Many Canadian energy-related municipalities within Alberta and Saskatchewan have seen housing markets struggle over the past few years, resulting in price declines.
The recent mortgage rule changes and higher lending rates are factors weighing on demand and prices across some of those areas.
"While our economy is no longer in a recession, persistently high unemployment rates, concerns over long-term growth, rising lending costs and stricter qualifications are all weighing on the housing demand," said CREB® chief economist Ann-Marie Lurie.
"Growth in new listings is starting to ease for some property types, but it is not enough to prevent continued supply growth and, ultimately, an oversupplied housing market."
Weak sales activity in Calgary continued into June, as residential sales for the month totaled 1,896 units. This is 11 per cent below last year and 12 per cent below long-term averages. New listings continued to rise, with further inventory gains and months of supply now at 4.7 months.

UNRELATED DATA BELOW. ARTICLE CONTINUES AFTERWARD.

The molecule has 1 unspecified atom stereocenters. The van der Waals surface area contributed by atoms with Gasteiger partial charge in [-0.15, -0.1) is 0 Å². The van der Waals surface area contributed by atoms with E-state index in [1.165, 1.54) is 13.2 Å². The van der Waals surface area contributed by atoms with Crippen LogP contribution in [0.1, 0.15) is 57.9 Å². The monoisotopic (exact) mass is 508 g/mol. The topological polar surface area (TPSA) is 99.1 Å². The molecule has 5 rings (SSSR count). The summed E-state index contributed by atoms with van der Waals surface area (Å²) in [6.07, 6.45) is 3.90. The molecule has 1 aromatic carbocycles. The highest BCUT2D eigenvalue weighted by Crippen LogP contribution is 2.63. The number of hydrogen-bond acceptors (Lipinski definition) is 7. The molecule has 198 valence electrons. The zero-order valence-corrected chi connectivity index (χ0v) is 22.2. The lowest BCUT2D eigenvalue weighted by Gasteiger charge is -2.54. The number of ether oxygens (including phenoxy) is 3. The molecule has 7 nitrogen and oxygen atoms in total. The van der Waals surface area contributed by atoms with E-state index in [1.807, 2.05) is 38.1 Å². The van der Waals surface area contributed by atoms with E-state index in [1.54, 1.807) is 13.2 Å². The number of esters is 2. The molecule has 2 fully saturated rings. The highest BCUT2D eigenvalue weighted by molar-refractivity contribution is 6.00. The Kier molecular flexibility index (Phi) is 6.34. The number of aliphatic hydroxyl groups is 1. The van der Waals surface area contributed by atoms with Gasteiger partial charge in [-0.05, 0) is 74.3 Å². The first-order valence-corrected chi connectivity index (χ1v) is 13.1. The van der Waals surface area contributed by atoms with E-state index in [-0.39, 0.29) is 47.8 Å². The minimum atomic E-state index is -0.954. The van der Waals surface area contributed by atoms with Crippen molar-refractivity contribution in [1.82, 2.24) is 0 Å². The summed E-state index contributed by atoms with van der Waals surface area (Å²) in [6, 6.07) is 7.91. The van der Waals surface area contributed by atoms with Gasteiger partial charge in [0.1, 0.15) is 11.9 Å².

High inventories in comparison to sales have generated more widespread buyers' market conditions, causing downward pressure on prices. The city-wide benchmark price in June totaled $436,500. This is just below last month and 1.13 per cent below last year's levels.
The detached segment of the market accounts for over 60 per cent of overall sales activity and makes up over 54 per cent of the inventory, with 4,817 units as of June. While sales have fallen and inventory has been rising across most price ranges, inventory levels for homes priced under $500,000 remain well below peak levels.
"In any market, it's extremely important to be well-informed, whether it's about the process to get pre-approved for a mortgage or having the most up-to-date information about the prices in the community you are buying or selling in," said CREB® president Tom Westcott.